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 Post subject: connecting multiple ethernet 10g link to one processor
PostPosted: Tue Jan 03, 2017 7:45 pm 
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we are working on a design project with multi-socket system in which we are connecting several 10g ethernet links to 1 CPU and 2nd CPU basically has no connection through hardware design.
There are some concern from select folks whether this cause congestion and debate heated up. IMO, this really generally does not matter due to APIC distributing whatever interrupt is coming from the devices. I was thinking whether there is a case of performance hit in NUMA enabled systems, but then NUMA is largely concerned with the memory locality and has nothing to do with network connectivitiy. This is compared to system which has 1 x 10G link connection to each CPU. Any thoughts on this? Thanks.,

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 Post subject: Re: connecting multiple ethernet 10g link to one processor
PostPosted: Tue Jan 03, 2017 10:24 pm 
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You will want to examine everything associated with DPDK.... the Intel Dataplane Development Kit

They are working with not just 10gig cards but also 40gig cards

http://www.dpdk.org/

here is a paper on 40gig performance on off the shelf hardware...

http://perso.telecom-paristech.fr/~dros ... echrep.pdf

Now to the specifics....

DPDK's threading model is one thread per core where the core is exempted from the OS's scheduler.

Threads are run-to-completion and avoid OS syscalls...

In general practice, a whole core - A WHOLE CORE - is dedicated to *** just reading*** the hardware rings on the NICs connected to it...

Another whole core is dedicated to *** just writing *** to the hardware rings of NICs connected to it...

The DPDK software is very cache aware and the data structures in it are tuned to be cache line aligned.

Now towards your NUMA issues....

DPDK takes into account - via mapping Huge Page memory (also not under OS memory manager control) to physical addresses, finding contiguous pages and ***noting which physical memory is connected to what physical SOCKET****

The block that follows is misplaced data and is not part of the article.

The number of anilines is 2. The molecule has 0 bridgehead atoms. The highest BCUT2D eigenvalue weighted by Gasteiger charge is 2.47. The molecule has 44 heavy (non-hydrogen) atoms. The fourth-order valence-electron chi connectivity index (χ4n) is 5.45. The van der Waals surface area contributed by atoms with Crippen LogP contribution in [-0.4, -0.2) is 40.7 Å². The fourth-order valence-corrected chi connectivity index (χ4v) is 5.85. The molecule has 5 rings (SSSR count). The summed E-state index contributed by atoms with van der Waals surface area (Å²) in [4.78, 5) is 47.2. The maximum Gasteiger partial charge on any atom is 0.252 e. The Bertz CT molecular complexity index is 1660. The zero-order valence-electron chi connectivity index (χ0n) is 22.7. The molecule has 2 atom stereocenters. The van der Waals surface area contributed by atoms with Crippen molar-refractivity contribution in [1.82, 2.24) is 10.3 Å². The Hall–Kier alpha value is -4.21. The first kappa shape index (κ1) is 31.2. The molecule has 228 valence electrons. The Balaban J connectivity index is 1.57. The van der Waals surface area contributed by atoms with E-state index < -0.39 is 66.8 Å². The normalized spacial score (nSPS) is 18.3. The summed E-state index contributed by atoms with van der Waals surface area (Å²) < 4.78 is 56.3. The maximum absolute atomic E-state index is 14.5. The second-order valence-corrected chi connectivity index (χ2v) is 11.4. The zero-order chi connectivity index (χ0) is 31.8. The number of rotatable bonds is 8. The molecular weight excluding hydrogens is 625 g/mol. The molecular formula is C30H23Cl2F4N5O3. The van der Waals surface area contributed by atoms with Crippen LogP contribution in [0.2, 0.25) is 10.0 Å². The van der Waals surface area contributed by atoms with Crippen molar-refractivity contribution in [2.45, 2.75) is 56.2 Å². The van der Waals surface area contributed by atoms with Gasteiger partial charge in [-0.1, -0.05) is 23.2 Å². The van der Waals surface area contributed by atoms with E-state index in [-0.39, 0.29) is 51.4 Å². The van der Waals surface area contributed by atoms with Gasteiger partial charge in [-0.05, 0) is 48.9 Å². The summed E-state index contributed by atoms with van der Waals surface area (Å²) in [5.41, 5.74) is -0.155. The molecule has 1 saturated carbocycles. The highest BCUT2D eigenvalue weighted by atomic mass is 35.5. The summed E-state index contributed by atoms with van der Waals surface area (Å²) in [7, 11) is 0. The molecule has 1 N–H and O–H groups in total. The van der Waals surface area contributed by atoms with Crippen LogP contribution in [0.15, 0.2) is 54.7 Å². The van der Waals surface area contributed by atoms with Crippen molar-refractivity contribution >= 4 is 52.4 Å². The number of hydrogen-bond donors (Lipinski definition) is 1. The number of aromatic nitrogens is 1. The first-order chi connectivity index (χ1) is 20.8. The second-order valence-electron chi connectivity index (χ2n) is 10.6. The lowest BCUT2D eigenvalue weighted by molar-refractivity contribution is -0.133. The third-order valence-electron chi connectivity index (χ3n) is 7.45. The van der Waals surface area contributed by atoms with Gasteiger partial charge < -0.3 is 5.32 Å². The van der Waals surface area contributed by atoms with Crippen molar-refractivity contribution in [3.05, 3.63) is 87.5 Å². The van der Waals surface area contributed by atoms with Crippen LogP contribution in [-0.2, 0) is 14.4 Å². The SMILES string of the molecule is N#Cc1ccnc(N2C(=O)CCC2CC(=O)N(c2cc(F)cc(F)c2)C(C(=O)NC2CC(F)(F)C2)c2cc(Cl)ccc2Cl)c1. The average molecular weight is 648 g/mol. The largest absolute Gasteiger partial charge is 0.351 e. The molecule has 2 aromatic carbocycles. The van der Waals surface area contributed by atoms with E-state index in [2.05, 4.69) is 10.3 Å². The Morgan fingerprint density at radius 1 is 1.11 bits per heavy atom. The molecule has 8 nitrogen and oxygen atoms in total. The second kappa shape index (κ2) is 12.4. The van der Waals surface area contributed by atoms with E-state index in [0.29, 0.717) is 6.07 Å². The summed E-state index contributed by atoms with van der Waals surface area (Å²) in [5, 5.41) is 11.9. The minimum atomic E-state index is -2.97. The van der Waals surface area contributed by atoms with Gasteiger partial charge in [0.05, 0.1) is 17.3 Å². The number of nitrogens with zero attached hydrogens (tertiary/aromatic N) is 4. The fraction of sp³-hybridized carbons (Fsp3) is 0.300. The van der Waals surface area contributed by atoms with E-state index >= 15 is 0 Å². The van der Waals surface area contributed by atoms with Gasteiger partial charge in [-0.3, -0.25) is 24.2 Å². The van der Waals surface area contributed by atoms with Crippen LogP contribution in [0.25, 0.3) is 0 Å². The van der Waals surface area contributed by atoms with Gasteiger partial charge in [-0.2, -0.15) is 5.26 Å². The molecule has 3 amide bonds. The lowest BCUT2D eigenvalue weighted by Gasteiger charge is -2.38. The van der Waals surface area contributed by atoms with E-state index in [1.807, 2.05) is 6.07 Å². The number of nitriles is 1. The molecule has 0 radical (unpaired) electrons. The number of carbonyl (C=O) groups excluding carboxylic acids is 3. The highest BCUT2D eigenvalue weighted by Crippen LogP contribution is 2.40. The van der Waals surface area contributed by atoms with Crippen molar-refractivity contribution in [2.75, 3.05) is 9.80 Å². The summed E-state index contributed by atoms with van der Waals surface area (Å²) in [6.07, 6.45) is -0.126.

This allows DPDK to allocate memory to a ring buffer and packet buffer which will be accessed by core 3 on socket 0 and be assured that this memory is physically connected to socket 0.

This reduces substantially the NUMA hit your team members are concerned about.... but it is a software problem... not a hardware one.

ultimately the argument about why your second unconnected processor may lag in performance is a question about just what software you run on it....

For example...

socket 0 cores 0 - 8 -- run networking code and filtering algorithms

socket 1 cores 9 - 15 -- run the OS and a database application which consumes filtered events

the lag is one way from socket 0 (the network) to socket 1 (the database)

If the database has to communicate at wire speed - it would be better to have some of it running on socket 0.

So... please check out DPDK, and go ask your team just what applications this hardware is supposedly designed for..... Although I find it hard to believe the second socket doesn't have it's own PCI-x connections....

Good luck and cheers!

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Last edited by dchapiesky on Tue Jan 03, 2017 10:31 pm, edited 1 time in total.

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 Post subject: Re: connecting multiple ethernet 10g link to one processor
PostPosted: Tue Jan 03, 2017 10:28 pm 
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ggodw000 wrote:
..... but then NUMA is largely concerned with the memory locality and has nothing to do with network connectivitiy


Please note that most 10gig / 40gig cards directly connect to the CPU Socket and write directly into cache

For a packet to get from Socket 0 to Socket 1 it must traverse from Socket 0 cache to Socket 1 cache via NUMA channels... While this probably doesn't invalidate memory and force a cache flush; it will saturate the inter-socket communications if core 9 on socket 1 is reading h/w rings of a nic on socket 0.....